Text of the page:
Top insights from TheWrap's fourth annual meeting of industry minds
Top innovators, talent and executives descended on TheWrap's fourth annual media leadership conference TheGrill this week, weighing in on everything from a la carte cable to the impending “Breaking Bad” finale.
Here are seven takeaways from the two-day meeting of minds, including ESPN President John Skipper, Netflix's content chief Ted Sarandos, Fx Networks president John Landgraf, “Modern Family” star Julie Bowen and “Real Time” host Bill Maher.
1.) Established Market Leaders Must Take Risks to Stay on Top
From ESPN offering free sporting events via WatchESPN to USAToday reorganizing its newsroom around producing web stories, top media companies are devoting enormous resources to staying ahead of the curve.
Yet, some of those new offerings are in conflict with established revenue-drivers.
ESPN, for instance, gets most of its massive profits from television advertising and carriage fees — something that providing live sporting events online undermines. Likewise, USAToday Publisher Larry Kramer acknowledged that web ads still provide pennies on the dollar compared to print, but said the paper needed to change directions to meet the needs of readers.
The results of that kind of bold and persistent experimentation were perhaps best exemplified by Netflix, which has completed its pivot from DVD delivery business to streaming. On Sunday, Netflix won a best director Emmy for “House of Cards,” an acclaimed look at Beltway in-fighting — and Sarandos said that the company could produce as many as 20 original shows a year.
Innovation may not be comfortable, but it's essential to keeping a crown.
2.) Change is Coming to Cable, Whether it Likes it or Not
FX Networks CEO John Landgraf claimed that the push by lawmakers like John McCain to give viewers the option to pick and choose channels threatens cable's creative renaissance. ESPN's Skipper took up the mantle by claiming that the economics of cable bundling is more attractive than an a la carte model — at least for now.
However, even old media executives acknowledged that streaming services like Hulu and Netflix are giving viewers more options if they decide to cut the cord and copped to the fact that the rising cost of cable is a concern.
Yes, McCain's legislation has about as much chance of becoming law as a resurgence in the laser disc market, but the rise of online video is likely to lead to fragmentation in the entertainment industry. That means the cable business will look very different a few years from now.
As the founder and CEO of Aereo, a satellite service that allows users to get access to broadcast television, Chet Kanojia said, ““People want choice, people want simple.” And, he added, they don’t like to pay bills.
3.) Everyone's Obsessed with “Breaking Bad”
Even Hollywood stars can't wait to find out if Walter White and his family make it out alive.
4.) Indiegogo, Facebook, YouTube: Creators Have More Power Than Ever
Movie stars, directors and artists are tapping social media sites to connect with fans, finance their movies and distribute their passion projects. Getting “digital” is no longer just having a Twitter profile. Firms like TheAudience guide celebrities through the maze of internet services, while established talents like “Garden State”s’ Zach Braff and producers Michael Shamberg and Stacey Sher got the quirky comedy “Wish I Were Here” made by hitting Kickstarter, tin cup in hand.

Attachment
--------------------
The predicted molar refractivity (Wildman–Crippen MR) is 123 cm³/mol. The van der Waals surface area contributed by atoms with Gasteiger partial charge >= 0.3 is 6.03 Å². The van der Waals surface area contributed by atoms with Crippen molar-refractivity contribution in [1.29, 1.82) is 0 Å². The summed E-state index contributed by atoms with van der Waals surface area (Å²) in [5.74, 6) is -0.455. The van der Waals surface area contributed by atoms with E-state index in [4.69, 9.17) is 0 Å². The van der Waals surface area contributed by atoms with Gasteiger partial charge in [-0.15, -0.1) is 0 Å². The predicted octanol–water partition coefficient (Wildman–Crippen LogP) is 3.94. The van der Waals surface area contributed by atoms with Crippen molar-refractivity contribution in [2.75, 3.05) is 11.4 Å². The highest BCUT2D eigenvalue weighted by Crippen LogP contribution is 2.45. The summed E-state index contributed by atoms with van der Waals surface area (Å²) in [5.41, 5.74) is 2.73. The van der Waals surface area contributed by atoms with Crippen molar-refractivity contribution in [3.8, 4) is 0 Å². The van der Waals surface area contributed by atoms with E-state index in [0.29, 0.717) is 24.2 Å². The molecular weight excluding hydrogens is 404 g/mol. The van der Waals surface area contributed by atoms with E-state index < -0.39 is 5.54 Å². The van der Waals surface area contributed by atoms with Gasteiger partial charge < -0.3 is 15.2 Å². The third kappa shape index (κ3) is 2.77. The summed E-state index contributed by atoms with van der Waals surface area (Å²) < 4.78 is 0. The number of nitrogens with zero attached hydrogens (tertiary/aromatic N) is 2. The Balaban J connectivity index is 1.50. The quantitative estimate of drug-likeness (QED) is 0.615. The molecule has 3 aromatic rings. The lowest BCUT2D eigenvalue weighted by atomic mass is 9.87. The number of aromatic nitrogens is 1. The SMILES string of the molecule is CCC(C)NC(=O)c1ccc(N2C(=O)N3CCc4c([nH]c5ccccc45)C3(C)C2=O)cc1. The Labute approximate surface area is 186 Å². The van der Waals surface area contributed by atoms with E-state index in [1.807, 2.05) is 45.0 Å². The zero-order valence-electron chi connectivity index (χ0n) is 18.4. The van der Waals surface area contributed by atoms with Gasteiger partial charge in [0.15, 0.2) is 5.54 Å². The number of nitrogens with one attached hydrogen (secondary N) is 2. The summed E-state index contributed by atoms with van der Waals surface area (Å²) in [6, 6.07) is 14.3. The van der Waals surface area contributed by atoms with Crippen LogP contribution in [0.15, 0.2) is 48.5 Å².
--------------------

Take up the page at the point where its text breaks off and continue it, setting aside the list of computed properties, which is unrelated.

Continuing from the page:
Asking for money isn't just a good way to fund a film, it's also a great way to advertise.
“What we are going to see is studios recognizing the value of unleashing a fan base early before the film comes out, as a tactic to actually identify social influencers online,” Indiegogo co-founder Danae Ringelmann said.
5.) Dismiss PewDiePie at Your Own Peril
The content on YouTube is better than you think — and with an audience of more than a billion people a month, the online video site's reach is vast. With that kind of fanbase, that means that PewDiePie, the Swedish video game commentator with a goofy name, is a star.
Yes, it's hard to monetize on YouTube. But that's no excuse to dismiss it.
“In the early days of cable, the big networks were sitting around doing the same thing … My kids know two things: They know YouTube and Neflix,” said Rich Raddon, co-founder of ZEFR, which helps content owners and brands make more money on YouTube, adding, “You've got to have some vision here.”
6.) Here are 6 companies to Watch in 2014
During a wide-ranging discussion with a trio of new media impressarios like Raddon, Tumblr’s David Hayes and Lowercase Capital partner Matt Mazzeo, TheWrap got the skinny on the up-and-coming companies that are about to make some major noise. You may not have heard of self-distribution system VHX, digital storefront Chill, dating site Tinder, secret sharing app Whisper, tracking service Quantified, and publishing tool Medium … but you will.
7.) Bill Maher has a Shotgun — and he's Keeping it
The “Real Time” host said he's happy to leave target practice behind if Democrats ever get serious about gun control. Despite recent mass-shootings at the D.C. Navy Yard and at Sandy Hook Elementary, he said that party leaders like Joe Biden keep cozying up to the gun owners and as long as they're busy gnawing at the edges of the issue, he'll keep packing.